A couple of my leading opponents, directly and through surrogates, have spent months criticizing me without having to answer any of their own questions. They’ve been attacking my character. As I have said repeatedly, I really would prefer to attack the problems of the country and let my opponents run their own campaigns.

    But I have to set the record straight.

    Continue reading "Clinton on the Attack" »

    New Year’s Parties, Comin’ Atcha!

    posted by on December 3 at 12:02 PM

    Are you hosting a New Year’s Eve event that’s open to the public? Do you want to be in our special listing section?

    All events qualify, whether they be concerts, raves, readings, or whatever else you could possibly think of. (No circle-jerks, please.)

    The deadline for the listings is TUESDAY, DECEMBER 18TH. Please email your listings to, and put something about New Year’s in the subject so I can pick it out from Spam Mountain.

    2008 is gonna rock!

    Flickr Photo of the Day

    posted by on December 3 at 11:40 AM

    I’m suspect that I’m going to feel like this guy by the end of the day…


    Thanks to photo pool contributor mrpoe.

    Association: Part Two

    posted by on December 3 at 11:39 AM

    The first American project by the London-based architect David Adjaye is this studio in Fort Greene, Brooklyn:


    The handsome couple below commissioned and own the four-story studio:
    2001261002199242047_rs-1.jpg James Casebere and Lorna Simpson are famous photographers.

    Martinez to Run Against Prentice

    posted by on December 3 at 11:35 AM

    Last Friday, I reported that reliable sources in Olympia said Washington Tax Fairness Coalition co-Director Jaun Martinez, 37, was going to run for state Senator from the 11th District (which includes parts of South and West Seattle as well as Renton, Tukwila, Kent, Burien, and Skyway.) The incumbent is the powerful chair of the Senate ways and means committee, Democratic Sen. Margarita Prentice.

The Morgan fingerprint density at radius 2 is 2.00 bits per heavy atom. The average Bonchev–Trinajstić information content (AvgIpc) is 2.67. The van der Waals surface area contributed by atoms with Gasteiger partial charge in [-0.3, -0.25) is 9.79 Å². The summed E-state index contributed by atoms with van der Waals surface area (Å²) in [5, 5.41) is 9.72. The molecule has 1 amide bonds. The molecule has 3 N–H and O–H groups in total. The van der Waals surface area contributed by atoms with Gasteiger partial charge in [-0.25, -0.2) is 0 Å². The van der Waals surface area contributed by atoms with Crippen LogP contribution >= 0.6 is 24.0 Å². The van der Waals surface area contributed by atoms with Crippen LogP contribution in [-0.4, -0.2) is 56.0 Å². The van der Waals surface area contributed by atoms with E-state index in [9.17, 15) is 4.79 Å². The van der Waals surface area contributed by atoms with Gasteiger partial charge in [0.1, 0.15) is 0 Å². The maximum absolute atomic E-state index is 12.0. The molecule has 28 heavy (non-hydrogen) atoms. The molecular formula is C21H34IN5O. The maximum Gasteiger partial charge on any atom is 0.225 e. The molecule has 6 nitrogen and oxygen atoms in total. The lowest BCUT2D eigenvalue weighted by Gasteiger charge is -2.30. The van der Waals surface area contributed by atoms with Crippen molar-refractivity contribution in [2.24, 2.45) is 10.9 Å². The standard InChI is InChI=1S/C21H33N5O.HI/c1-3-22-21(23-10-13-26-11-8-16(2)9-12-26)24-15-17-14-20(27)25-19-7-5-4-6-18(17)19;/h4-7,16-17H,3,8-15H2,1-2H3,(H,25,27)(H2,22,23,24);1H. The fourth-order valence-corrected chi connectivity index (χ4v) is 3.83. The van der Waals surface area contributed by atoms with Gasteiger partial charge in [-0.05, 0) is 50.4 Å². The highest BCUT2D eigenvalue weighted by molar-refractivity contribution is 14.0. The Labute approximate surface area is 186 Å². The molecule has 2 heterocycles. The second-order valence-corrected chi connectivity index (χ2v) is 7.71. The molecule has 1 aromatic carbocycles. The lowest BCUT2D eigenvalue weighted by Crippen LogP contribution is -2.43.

Martinez, also a former legislative aide to U.S. Rep. Jim McDermott (D-7), confirmed his pending candidacy to me this morning. He says he’s putting his campaign plan together and will file by the end of the week.

    He cited Sen. Margarita Prentice’s heavy-handed approach to pushing millions in subsidies for the Sonics and her refusal to look at reforming the payday loan industry as “causing a lot of unhappiness” in the district.

    Martinez also said their were environmental concerns in South Park and Georgetown that needed more attention.

    New Column!: Notes from the Prayer Warrior

    posted by on December 3 at 11:13 AM

    For those whose lives don’t naturally intersect with The Stranger print edition: After several seasons of tracking his Prayer Warrioring from afar, we finally got Reverend Ken Hutcherson to write a “New Column!” just for us.

    (For a larger, more readable version, click here.)

    Today The Stranger Suggests

    posted by on December 3 at 11:00 AM



    Because no improvement can be made on the words written by Stephanie Zacharek, a critic at, I shall repeat them for you, my brothers and sisters: “Of all the war-themed pictures that have been released so far this fall, it stands apart, and it stands alone: Redacted is confrontational, rough, immediate and confounding.” This is the truth: Brian De Palma’s Redacted is the first important fictional film about the war that refuses to end and kills too many by the day. (See Movie Times for details.)